In 1973, the last American soldiers returned home from the war in Southeast Asia, and, in 1975, the communists took over all of Vietnam and Laos. The Hmong who supported the Americans were now without supplies, support, or protection. Some of the Hmong, the lucky ones, had already been provided refuge in the United States, and had begun making new homes and new lives. Others were left behind to take care of themselves.
Many chose to flee although the journey was a frightening and dangerous one; through dense jungles filled with mosquitoes and other insect pests, poisonous snakes, and wild animals. Still, thousands of Hmong fled Laos in 1975 in an effort to become refugees in Thailand. At last, those who had successfully arrived at the border of Laos with Thailand were confronted by the broad expanse of the Mekong River. This was yet another problem, for most Hmong did not know how to swim. Many Hmong arrived at the river where there were no boats, and so they built bamboo rafts, while others tied bamboo logs under their arms to help them float. Many drowned.
From 1960 to 1975, this struggle continued, and a Hmong leader named Vang Pao emerged. As the Vietnam War accelerated, Hmong villages were invaded, burned, and abandoned, while all males of fighting age—some as young as twelve or thirteen—were forced to join the fighting. In this way, thirty thousand Hmong men lost their lives. Hmong women and children were affected, too, for these and the elderly were uprooted from their villages and resettled in “safety zones” in lowland cities; strange places to them in which they had never before lived. The change of climate and the loss of a familiar setting were a source of unhappiness, yet Hmong families were forced to move from one settlement site to another, always in conditions of fear and danger.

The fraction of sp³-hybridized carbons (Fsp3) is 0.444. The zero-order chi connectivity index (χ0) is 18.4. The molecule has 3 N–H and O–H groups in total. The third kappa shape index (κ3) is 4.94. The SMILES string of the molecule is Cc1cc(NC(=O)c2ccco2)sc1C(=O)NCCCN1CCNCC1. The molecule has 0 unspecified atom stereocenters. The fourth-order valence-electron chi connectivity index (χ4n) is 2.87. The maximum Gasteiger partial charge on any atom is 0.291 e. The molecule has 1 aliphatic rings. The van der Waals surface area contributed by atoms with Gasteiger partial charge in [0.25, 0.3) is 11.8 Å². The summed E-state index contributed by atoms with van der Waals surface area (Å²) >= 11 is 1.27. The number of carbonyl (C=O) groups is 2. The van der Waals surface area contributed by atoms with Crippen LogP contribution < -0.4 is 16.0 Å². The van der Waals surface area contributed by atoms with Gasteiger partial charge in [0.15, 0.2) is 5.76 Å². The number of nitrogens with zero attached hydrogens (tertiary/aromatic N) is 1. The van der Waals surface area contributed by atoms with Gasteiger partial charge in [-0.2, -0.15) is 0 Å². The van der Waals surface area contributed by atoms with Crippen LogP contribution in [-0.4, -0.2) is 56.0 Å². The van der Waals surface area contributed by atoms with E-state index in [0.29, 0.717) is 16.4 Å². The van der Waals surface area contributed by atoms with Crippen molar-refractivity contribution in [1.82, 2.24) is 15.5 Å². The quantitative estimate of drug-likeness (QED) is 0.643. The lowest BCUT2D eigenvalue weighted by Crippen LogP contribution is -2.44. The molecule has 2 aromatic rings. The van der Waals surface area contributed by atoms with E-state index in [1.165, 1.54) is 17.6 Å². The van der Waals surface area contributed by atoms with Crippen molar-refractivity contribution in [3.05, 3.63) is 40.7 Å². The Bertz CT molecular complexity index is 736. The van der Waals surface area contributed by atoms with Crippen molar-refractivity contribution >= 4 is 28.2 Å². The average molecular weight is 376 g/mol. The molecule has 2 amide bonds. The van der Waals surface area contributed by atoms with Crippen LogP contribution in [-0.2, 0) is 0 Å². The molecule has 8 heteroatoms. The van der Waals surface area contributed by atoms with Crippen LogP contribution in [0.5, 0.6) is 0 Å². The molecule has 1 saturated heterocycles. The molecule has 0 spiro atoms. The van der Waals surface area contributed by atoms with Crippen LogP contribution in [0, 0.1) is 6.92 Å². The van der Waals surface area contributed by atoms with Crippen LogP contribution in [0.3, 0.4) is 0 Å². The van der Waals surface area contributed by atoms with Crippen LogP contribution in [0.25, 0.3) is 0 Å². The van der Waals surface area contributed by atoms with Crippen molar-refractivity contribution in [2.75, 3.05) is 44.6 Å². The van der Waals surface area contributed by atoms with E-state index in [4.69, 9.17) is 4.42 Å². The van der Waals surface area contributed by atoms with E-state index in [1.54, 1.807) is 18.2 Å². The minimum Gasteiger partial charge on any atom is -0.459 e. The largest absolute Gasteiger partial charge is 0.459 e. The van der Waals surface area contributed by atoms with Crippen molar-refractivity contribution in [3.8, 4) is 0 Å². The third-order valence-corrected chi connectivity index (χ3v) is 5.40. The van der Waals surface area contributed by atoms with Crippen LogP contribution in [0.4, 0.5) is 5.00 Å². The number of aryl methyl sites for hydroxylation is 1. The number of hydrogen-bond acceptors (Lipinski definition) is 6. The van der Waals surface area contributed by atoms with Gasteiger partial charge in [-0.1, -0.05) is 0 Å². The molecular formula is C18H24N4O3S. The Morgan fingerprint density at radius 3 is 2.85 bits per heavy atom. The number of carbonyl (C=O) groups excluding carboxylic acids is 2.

In the end, those who were able to finish the journey arrived in Thailand, where refugee camps awaited them. These Hmong arrivals were placed in seven towns: Nong Khai, Nam Phong, Ban Na Yao, Ban Vinai, Chieng Kham, Ban Napho, and Pha Nanikhong. These refugee camps were not at all comfortable. Yet, if the Hmong went back to Laos they might be arrested and put in prison, or killed. There was no choice but to stay: although these camps were crowded and there was no way to make money, there were no schools, and there was nothing very much to do. Yet, the Hmong slowly began to adapt. Schools were built and handicrafts became a source of income.
Eventually the American government stepped in, and agreed to permit those living in the refugee camps of Thailand to make a new life in the United States. Thus, in 1976, thousands of Hmong began to emigrate to the U.S., as well as to France, Canada, Australia, Argentina, French Guyana, and Germany. Today, the Hmong live all over the world; some in China, Burma, Thailand, Laos, and Vietnam, others in the United States, Canada, French Guyana, Argentina, Australia, France, and Germany. Of the nations of the West, the United States has the largest Hmong population, estimated to be three hundred thousand. The three states which are home to the largest Hmong populations are California, with approximately seventy to ninety-five thousand; Minnesota, with about fifty to seventy thousand; and Wisconsin, which is now home to around fifty thousand Hmong. North Carolina has the fourth largest Hmong population, at approximately ten to twelve thousand, while Michigan ranks fifth with seven thousand. Other states are home to anywhere from one thousand to five thousand Hmong.
Cha, Dia, Mai Zong Vue, and Steve Carmen. Field Guide to Hmong Culture. Madison, WI: Madison Children Museum, 2004.
Quincy, Keith. “From War to Settlement: How Hmong Have Become Americans” in Vincent K. Her & Mary Louise Buley-Meissner, eds., Hmong and Americans: From Refugees to Citizens (St Paul: Minnesota Historical Society Press, 2012), pp.59-77.